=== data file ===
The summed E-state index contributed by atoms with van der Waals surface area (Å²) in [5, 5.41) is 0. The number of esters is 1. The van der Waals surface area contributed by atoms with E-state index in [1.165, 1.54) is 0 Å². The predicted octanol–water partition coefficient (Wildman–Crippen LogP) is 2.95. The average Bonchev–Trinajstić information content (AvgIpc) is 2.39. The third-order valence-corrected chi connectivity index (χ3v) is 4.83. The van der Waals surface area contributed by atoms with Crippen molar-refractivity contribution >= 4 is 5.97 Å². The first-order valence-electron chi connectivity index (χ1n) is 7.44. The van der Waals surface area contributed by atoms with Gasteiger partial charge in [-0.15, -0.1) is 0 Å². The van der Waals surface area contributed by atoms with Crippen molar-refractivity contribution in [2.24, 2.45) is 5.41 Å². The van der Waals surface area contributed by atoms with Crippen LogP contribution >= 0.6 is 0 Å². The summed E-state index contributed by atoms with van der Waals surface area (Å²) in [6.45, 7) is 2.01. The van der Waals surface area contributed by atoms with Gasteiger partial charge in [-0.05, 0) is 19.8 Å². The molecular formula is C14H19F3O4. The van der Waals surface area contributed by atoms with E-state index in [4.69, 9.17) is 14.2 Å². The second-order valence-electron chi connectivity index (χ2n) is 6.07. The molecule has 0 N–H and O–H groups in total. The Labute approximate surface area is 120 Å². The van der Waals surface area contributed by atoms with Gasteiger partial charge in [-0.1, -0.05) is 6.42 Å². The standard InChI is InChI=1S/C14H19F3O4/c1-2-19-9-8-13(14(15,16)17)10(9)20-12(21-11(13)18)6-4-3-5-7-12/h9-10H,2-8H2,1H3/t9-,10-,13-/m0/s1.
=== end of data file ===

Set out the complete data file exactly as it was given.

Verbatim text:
The summed E-state index contributed by atoms with van der Waals surface area (Å²) in [5, 5.41) is 0. The number of esters is 1. The van der Waals surface area contributed by atoms with E-state index in [1.165, 1.54) is 0 Å². The predicted octanol–water partition coefficient (Wildman–Crippen LogP) is 2.95. The average Bonchev–Trinajstić information content (AvgIpc) is 2.39. The third-order valence-corrected chi connectivity index (χ3v) is 4.83. The van der Waals surface area contributed by atoms with Crippen molar-refractivity contribution >= 4 is 5.97 Å². The first-order valence-electron chi connectivity index (χ1n) is 7.44. The van der Waals surface area contributed by atoms with Gasteiger partial charge in [-0.15, -0.1) is 0 Å². The van der Waals surface area contributed by atoms with Crippen molar-refractivity contribution in [2.24, 2.45) is 5.41 Å². The van der Waals surface area contributed by atoms with Crippen LogP contribution >= 0.6 is 0 Å². The summed E-state index contributed by atoms with van der Waals surface area (Å²) in [6.45, 7) is 2.01. The van der Waals surface area contributed by atoms with Gasteiger partial charge in [-0.05, 0) is 19.8 Å². The molecular formula is C14H19F3O4. The van der Waals surface area contributed by atoms with E-state index in [4.69, 9.17) is 14.2 Å². The second-order valence-electron chi connectivity index (χ2n) is 6.07. The molecule has 0 N–H and O–H groups in total. The Labute approximate surface area is 120 Å². The van der Waals surface area contributed by atoms with Gasteiger partial charge in [-0.1, -0.05) is 6.42 Å². The standard InChI is InChI=1S/C14H19F3O4/c1-2-19-9-8-13(14(15,16)17)10(9)20-12(21-11(13)18)6-4-3-5-7-12/h9-10H,2-8H2,1H3/t9-,10-,13-/m0/s1.